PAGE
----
Bethesda, Maryland-based Lockheed Martin has partnered with General Motors to develop the next generation of lunar vehicles for NASA’s future missions to the moon.
The rovers will be developed for NASA’s Artemis program, which will begin with moon orbits and eventually moon landings in coming years.
The electric Lunar Terrain Vehicle that Lockheed and GM will develop will be designed to go farther and faster than the Apollo Mission buggies.
Lockheed, which has a 50-year history of working with NASA on human and robotic spacecraft, will lead the development team.
“Surface mobility is critical to enable and sustain long-term exploration of the lunar surface. These next-generation rovers will dramatically extend the range of astronauts as they perform high-priority space science investigation on the moon that will ultimately impact humanity’s understanding of our place in the solar system,” said Rick Ambrose, executive vice president of Lockheed Martin Space.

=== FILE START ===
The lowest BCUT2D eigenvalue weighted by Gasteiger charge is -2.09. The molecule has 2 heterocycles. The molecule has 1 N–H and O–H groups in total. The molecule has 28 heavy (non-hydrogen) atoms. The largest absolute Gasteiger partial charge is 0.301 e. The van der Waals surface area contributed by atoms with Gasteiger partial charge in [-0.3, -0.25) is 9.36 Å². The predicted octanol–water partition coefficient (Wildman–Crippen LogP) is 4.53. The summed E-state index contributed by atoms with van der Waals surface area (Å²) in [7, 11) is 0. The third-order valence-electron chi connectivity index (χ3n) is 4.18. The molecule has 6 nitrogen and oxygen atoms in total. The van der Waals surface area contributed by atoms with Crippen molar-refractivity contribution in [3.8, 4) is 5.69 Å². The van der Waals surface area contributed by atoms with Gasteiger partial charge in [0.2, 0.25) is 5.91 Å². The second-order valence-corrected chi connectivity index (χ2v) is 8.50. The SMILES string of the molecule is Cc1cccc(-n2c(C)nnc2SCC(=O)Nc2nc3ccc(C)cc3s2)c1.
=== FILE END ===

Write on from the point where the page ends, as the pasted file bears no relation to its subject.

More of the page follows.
The next-generation rovers will use GM’s autonomous driving technology, which can facilitate safer and more efficient operations on the moon.
General Motors technology and engineering also supported the Lunar Rover Vehicle that the Apollo 15 astronauts drove on the moon in 1971. It also manufactured the inertial guidance and navigation systems used for the entire Apollo moon program.
Unlike the Apollo rovers, which only traveled less than 5 miles from the landing site, the next-generation lunar vehicles are being designed to traverse significantly farther distances for the first excursions to the moon’s South Pole, where it is cold and dark with more rugged terrain.